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While looking into integrator op-amp circuits, I came across two different implementation.

In one the non-inverting terminal is grounded . While in the other there is a resistor in between.

Can someone shed some light what is the function if the resistor? Is there any difference? and how do you determine the value?

enter image description here

(Image source: Circuits Today)

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  • \$\begingroup\$ Can you not crop the screen grab? 80% is irrelevant. \$\endgroup\$ – Transistor Sep 29 '18 at 9:35
  • \$\begingroup\$ okay, I have cropped the photo. \$\endgroup\$ – Navaro Sep 29 '18 at 15:32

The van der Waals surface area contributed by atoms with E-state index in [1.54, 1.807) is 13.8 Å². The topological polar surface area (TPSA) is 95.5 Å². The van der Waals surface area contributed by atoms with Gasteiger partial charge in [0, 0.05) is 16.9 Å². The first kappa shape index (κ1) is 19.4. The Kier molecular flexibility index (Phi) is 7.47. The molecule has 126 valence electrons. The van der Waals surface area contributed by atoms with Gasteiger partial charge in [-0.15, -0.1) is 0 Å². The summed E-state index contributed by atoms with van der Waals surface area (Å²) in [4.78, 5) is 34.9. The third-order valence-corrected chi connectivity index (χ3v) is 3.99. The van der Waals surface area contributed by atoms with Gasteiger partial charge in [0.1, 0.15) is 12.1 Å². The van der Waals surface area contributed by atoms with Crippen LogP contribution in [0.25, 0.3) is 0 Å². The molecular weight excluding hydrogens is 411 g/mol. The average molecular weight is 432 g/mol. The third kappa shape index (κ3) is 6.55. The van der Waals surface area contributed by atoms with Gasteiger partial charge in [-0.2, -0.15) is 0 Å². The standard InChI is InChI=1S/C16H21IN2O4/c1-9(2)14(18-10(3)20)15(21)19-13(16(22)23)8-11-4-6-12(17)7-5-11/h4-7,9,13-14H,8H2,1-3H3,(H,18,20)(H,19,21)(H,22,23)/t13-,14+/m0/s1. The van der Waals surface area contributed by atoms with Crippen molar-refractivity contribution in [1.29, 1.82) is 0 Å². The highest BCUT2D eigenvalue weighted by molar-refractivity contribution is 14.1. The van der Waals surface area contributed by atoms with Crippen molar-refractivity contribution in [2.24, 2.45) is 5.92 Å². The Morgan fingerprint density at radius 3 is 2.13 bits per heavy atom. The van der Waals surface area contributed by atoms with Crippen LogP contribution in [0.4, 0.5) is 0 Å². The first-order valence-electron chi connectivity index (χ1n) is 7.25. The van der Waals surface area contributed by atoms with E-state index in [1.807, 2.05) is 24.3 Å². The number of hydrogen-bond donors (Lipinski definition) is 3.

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The inputs of an opamp have input bias currents. If one input is connected to 0V and the other input has R1 then the opamp will amplify the voltage produced by the input bias current in R1 a few hundred thousand times and cause the output of the opamp to latch at a voltage that is as high or as low as it can go.

You must balance the DC input voltages which might not be equal and might change when the temperature changes.

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  • \$\begingroup\$ Some systems use auto-zero before every computation or signal-processing event, to avoid this type of error. \$\endgroup\$ – analogsystemsrf Sep 29 '18 at 2:52
  • \$\begingroup\$ can you explain how to choose its value? how does a auto-zero error system look like ? \$\endgroup\$ – Navaro Sep 29 '18 at 15:25

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